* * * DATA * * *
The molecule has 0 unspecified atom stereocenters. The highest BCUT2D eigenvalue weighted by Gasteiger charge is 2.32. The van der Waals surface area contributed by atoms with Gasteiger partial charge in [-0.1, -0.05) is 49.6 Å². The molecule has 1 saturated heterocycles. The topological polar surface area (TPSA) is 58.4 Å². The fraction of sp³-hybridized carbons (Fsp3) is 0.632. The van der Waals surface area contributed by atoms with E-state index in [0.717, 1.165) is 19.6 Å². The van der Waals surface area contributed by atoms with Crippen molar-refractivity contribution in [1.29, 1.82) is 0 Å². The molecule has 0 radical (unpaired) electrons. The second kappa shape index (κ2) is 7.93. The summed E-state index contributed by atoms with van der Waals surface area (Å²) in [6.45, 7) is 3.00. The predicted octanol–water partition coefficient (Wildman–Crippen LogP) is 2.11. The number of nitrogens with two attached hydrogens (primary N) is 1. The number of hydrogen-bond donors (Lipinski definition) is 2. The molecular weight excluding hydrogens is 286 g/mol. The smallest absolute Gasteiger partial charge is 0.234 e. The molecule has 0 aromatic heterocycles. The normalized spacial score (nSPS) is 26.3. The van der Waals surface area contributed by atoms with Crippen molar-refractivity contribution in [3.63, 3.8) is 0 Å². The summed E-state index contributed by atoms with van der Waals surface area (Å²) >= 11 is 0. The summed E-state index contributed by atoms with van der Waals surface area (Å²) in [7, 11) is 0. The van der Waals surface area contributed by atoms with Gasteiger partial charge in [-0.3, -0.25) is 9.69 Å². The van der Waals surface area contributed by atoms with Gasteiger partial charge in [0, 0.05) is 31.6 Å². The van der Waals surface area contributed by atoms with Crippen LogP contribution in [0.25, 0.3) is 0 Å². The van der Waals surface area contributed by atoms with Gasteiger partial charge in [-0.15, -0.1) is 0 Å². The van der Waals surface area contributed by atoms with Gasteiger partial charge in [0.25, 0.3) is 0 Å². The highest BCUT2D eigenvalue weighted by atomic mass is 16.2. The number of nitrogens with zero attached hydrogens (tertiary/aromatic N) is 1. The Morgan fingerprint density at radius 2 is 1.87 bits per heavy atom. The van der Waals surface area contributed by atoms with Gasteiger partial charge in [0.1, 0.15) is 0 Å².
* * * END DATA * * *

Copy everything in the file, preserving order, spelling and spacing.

The molecule has 0 unspecified atom stereocenters. The highest BCUT2D eigenvalue weighted by Gasteiger charge is 2.32. The van der Waals surface area contributed by atoms with Gasteiger partial charge in [-0.1, -0.05) is 49.6 Å². The molecule has 1 saturated heterocycles. The topological polar surface area (TPSA) is 58.4 Å². The fraction of sp³-hybridized carbons (Fsp3) is 0.632. The van der Waals surface area contributed by atoms with E-state index in [0.717, 1.165) is 19.6 Å². The van der Waals surface area contributed by atoms with Crippen molar-refractivity contribution in [1.29, 1.82) is 0 Å². The molecule has 0 radical (unpaired) electrons. The second kappa shape index (κ2) is 7.93. The summed E-state index contributed by atoms with van der Waals surface area (Å²) in [6.45, 7) is 3.00. The predicted octanol–water partition coefficient (Wildman–Crippen LogP) is 2.11. The number of nitrogens with two attached hydrogens (primary N) is 1. The number of hydrogen-bond donors (Lipinski definition) is 2. The molecular weight excluding hydrogens is 286 g/mol. The smallest absolute Gasteiger partial charge is 0.234 e. The molecule has 0 aromatic heterocycles. The normalized spacial score (nSPS) is 26.3. The van der Waals surface area contributed by atoms with Crippen molar-refractivity contribution in [3.63, 3.8) is 0 Å². The summed E-state index contributed by atoms with van der Waals surface area (Å²) >= 11 is 0. The summed E-state index contributed by atoms with van der Waals surface area (Å²) in [7, 11) is 0. The van der Waals surface area contributed by atoms with Gasteiger partial charge in [-0.3, -0.25) is 9.69 Å². The van der Waals surface area contributed by atoms with Gasteiger partial charge in [0, 0.05) is 31.6 Å². The van der Waals surface area contributed by atoms with Crippen LogP contribution in [0.25, 0.3) is 0 Å². The van der Waals surface area contributed by atoms with Gasteiger partial charge in [-0.15, -0.1) is 0 Å². The van der Waals surface area contributed by atoms with Gasteiger partial charge in [0.25, 0.3) is 0 Å². The highest BCUT2D eigenvalue weighted by atomic mass is 16.2. The number of nitrogens with zero attached hydrogens (tertiary/aromatic N) is 1. The Morgan fingerprint density at radius 2 is 1.87 bits per heavy atom. The van der Waals surface area contributed by atoms with Gasteiger partial charge in [0.1, 0.15) is 0 Å².